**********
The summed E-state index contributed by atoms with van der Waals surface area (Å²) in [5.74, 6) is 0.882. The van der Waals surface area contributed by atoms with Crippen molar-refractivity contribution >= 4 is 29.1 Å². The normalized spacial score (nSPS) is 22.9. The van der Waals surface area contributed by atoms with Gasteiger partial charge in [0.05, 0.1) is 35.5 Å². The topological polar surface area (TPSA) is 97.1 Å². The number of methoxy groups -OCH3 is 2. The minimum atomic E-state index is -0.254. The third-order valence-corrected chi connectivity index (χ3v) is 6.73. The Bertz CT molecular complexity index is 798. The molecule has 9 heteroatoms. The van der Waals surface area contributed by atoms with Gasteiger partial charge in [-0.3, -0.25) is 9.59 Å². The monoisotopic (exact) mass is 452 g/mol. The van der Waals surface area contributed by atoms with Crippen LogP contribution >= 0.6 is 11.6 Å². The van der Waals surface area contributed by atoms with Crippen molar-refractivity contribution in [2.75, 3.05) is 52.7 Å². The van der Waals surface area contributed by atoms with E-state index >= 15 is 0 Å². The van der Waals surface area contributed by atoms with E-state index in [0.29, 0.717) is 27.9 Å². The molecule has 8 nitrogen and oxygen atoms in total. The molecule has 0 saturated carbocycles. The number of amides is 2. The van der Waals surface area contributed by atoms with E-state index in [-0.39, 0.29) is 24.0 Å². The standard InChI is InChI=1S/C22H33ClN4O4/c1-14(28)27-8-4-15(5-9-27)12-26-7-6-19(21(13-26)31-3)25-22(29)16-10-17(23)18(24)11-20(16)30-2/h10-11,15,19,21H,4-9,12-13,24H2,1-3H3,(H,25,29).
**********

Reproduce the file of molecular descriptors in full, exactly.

The summed E-state index contributed by atoms with van der Waals surface area (Å²) in [5.74, 6) is 0.882. The van der Waals surface area contributed by atoms with Crippen molar-refractivity contribution >= 4 is 29.1 Å². The normalized spacial score (nSPS) is 22.9. The van der Waals surface area contributed by atoms with Gasteiger partial charge in [0.05, 0.1) is 35.5 Å². The topological polar surface area (TPSA) is 97.1 Å². The number of methoxy groups -OCH3 is 2. The minimum atomic E-state index is -0.254. The third-order valence-corrected chi connectivity index (χ3v) is 6.73. The Bertz CT molecular complexity index is 798. The molecule has 9 heteroatoms. The van der Waals surface area contributed by atoms with Gasteiger partial charge in [-0.3, -0.25) is 9.59 Å². The monoisotopic (exact) mass is 452 g/mol. The van der Waals surface area contributed by atoms with Crippen LogP contribution >= 0.6 is 11.6 Å². The van der Waals surface area contributed by atoms with Crippen molar-refractivity contribution in [2.75, 3.05) is 52.7 Å². The van der Waals surface area contributed by atoms with E-state index >= 15 is 0 Å². The van der Waals surface area contributed by atoms with E-state index in [0.29, 0.717) is 27.9 Å². The molecule has 8 nitrogen and oxygen atoms in total. The molecule has 0 saturated carbocycles. The number of amides is 2. The van der Waals surface area contributed by atoms with E-state index in [-0.39, 0.29) is 24.0 Å². The standard InChI is InChI=1S/C22H33ClN4O4/c1-14(28)27-8-4-15(5-9-27)12-26-7-6-19(21(13-26)31-3)25-22(29)16-10-17(23)18(24)11-20(16)30-2/h10-11,15,19,21H,4-9,12-13,24H2,1-3H3,(H,25,29).